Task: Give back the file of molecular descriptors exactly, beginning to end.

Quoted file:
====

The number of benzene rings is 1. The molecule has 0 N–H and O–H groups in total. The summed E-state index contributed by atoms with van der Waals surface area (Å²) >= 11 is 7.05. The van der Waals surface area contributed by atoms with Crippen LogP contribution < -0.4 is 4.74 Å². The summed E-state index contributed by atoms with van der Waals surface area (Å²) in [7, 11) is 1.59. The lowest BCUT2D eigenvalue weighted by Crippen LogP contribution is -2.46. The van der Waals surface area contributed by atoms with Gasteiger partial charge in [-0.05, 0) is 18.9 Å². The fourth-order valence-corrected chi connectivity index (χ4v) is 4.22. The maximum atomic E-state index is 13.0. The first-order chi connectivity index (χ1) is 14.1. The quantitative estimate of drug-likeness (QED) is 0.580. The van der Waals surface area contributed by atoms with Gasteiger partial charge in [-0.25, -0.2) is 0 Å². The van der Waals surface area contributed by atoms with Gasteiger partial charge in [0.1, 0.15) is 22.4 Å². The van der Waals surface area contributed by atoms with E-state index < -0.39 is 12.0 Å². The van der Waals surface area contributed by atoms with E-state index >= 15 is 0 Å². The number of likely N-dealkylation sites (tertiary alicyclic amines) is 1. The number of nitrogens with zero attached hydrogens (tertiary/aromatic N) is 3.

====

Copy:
The number of benzene rings is 1. The molecule has 0 N–H and O–H groups in total. The summed E-state index contributed by atoms with van der Waals surface area (Å²) >= 11 is 7.05. The van der Waals surface area contributed by atoms with Crippen LogP contribution < -0.4 is 4.74 Å². The summed E-state index contributed by atoms with van der Waals surface area (Å²) in [7, 11) is 1.59. The lowest BCUT2D eigenvalue weighted by Crippen LogP contribution is -2.46. The van der Waals surface area contributed by atoms with Gasteiger partial charge in [-0.05, 0) is 18.9 Å². The fourth-order valence-corrected chi connectivity index (χ4v) is 4.22. The maximum atomic E-state index is 13.0. The first-order chi connectivity index (χ1) is 14.1. The quantitative estimate of drug-likeness (QED) is 0.580. The van der Waals surface area contributed by atoms with Gasteiger partial charge in [-0.25, -0.2) is 0 Å². The van der Waals surface area contributed by atoms with Gasteiger partial charge in [0.1, 0.15) is 22.4 Å². The van der Waals surface area contributed by atoms with E-state index < -0.39 is 12.0 Å². The van der Waals surface area contributed by atoms with E-state index >= 15 is 0 Å². The number of likely N-dealkylation sites (tertiary alicyclic amines) is 1. The number of nitrogens with zero attached hydrogens (tertiary/aromatic N) is 3.